For many Christians the story of Jesus’ temptation is a source of comfort.
Even Jesus, the Son of God, was tempted in the wilderness. Therefore we do not have to despair when we find ourselves in the wilderness, exposed to temptations. Jesus has been there. He knows the place and will meet us there. “No place is so desolate, so distant, or so challenging that Jesus has not already been there; no test or temptation is so great that Jesus has not already overcome it” (Audrey West). Christ “himself suffered when he was tempted. Now he is able to help others who are being tempted” (Heb 2:18 – NIRV).
This consolation should change the way we view our own temptations as well as those of others.
* Knowing that Jesus fully understands our temptations should help us to be honest in acknowledging them – and our vulnerability.
* Knowing that the Son of God also suffered under temptations should make us more sympathetic towards those who struggle with temptations.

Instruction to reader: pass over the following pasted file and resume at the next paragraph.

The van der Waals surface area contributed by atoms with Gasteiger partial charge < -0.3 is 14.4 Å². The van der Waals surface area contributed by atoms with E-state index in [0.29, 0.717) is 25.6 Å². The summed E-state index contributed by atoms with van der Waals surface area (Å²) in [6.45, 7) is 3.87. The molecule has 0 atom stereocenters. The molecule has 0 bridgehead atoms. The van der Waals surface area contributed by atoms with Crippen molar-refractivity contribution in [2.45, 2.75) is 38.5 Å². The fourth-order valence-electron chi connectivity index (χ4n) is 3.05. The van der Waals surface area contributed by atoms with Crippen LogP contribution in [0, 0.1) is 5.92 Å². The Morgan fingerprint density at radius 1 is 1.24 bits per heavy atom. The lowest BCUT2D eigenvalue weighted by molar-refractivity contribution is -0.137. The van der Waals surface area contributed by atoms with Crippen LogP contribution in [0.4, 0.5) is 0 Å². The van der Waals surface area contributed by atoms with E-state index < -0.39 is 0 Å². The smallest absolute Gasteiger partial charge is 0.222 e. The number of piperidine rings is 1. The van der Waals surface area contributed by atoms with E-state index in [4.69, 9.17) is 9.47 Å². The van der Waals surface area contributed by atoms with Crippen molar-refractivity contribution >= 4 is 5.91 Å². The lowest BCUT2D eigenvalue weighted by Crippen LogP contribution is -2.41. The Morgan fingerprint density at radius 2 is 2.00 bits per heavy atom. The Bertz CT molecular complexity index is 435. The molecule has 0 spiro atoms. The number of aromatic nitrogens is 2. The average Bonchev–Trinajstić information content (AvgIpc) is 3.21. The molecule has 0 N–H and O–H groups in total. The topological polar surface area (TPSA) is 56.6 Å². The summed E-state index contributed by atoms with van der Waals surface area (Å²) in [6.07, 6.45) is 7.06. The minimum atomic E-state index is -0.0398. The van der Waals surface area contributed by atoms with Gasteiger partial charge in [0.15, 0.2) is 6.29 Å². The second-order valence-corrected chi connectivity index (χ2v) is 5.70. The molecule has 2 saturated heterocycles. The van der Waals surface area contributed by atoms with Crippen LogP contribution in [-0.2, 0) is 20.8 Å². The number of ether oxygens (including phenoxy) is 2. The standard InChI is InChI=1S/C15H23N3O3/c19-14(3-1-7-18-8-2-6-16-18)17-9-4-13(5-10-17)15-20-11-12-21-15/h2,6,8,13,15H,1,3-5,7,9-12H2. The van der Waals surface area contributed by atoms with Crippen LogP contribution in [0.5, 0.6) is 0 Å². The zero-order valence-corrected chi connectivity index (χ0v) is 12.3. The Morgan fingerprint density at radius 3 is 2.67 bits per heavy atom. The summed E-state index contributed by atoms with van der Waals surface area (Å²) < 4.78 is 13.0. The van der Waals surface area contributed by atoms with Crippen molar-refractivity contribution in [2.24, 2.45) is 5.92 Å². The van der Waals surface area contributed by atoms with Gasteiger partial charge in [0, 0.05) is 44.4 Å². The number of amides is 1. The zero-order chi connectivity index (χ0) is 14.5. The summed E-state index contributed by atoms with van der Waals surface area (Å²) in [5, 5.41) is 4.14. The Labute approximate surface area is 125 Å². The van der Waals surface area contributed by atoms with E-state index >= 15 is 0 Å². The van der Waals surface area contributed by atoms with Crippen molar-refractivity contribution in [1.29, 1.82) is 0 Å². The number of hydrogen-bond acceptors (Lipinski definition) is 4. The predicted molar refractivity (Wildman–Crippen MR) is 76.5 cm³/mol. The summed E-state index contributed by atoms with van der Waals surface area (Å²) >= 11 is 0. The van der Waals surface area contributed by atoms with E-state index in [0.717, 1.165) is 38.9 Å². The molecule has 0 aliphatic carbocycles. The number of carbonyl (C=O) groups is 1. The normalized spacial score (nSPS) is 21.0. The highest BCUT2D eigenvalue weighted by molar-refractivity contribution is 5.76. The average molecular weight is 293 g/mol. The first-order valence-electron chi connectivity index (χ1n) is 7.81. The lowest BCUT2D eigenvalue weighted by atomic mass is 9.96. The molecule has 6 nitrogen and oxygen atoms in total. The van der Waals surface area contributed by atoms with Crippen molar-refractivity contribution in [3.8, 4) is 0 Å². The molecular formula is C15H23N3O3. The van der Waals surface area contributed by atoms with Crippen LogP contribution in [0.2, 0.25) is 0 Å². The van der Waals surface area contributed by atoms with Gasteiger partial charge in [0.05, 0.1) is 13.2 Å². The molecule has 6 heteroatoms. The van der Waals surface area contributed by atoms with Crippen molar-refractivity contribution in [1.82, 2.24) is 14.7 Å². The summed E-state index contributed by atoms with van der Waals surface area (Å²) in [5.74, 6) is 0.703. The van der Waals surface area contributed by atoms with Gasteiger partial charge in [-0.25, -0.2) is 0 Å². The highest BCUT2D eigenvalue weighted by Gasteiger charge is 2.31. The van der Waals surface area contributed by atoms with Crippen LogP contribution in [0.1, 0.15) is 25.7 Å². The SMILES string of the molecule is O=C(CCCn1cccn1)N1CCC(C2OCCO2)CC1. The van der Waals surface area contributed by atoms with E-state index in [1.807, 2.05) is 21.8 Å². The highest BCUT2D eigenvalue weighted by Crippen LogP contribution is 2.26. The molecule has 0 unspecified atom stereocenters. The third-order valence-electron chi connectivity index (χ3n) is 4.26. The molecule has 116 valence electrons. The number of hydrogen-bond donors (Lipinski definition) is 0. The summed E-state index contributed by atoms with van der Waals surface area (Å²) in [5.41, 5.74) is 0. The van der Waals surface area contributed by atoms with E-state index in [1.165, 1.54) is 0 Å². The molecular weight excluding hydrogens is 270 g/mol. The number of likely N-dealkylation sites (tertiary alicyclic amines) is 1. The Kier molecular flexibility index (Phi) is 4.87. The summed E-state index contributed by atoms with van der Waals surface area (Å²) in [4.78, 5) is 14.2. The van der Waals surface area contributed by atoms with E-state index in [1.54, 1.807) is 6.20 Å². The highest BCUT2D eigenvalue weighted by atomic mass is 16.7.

Through the ages the church has been teaching Christians to confess their sins and temptations.
The following confession is a good example:
“God in whom alone we find rest, we confess that we often turn from the gifts of identity, purpose, and meaning that you would give us.
Instead of serving others, we serve ourselves.
Instead of being motivated by love, we are motivated by fear.
Instead of seeking wisdom, we seek possessions.
Instead of working for peace, we work for security.
Instead of seeking our good in you, we look to so many other places, trading your abundant and enduring love for the shiny things of this world.
Draw us back to you, O God, and remind us that all that we have and need we find in relationship with you and with each other. This we pray in the name of Jesus, who came as one of us, tempted as we are, yet without forsaking trust in you.”
To think about or discuss: How can we be more honest about our own temptations and kinder towards those who also struggle?
The “confession” was copied from: http://www.workingpreacher.org/dear_wp.aspx?article_id=462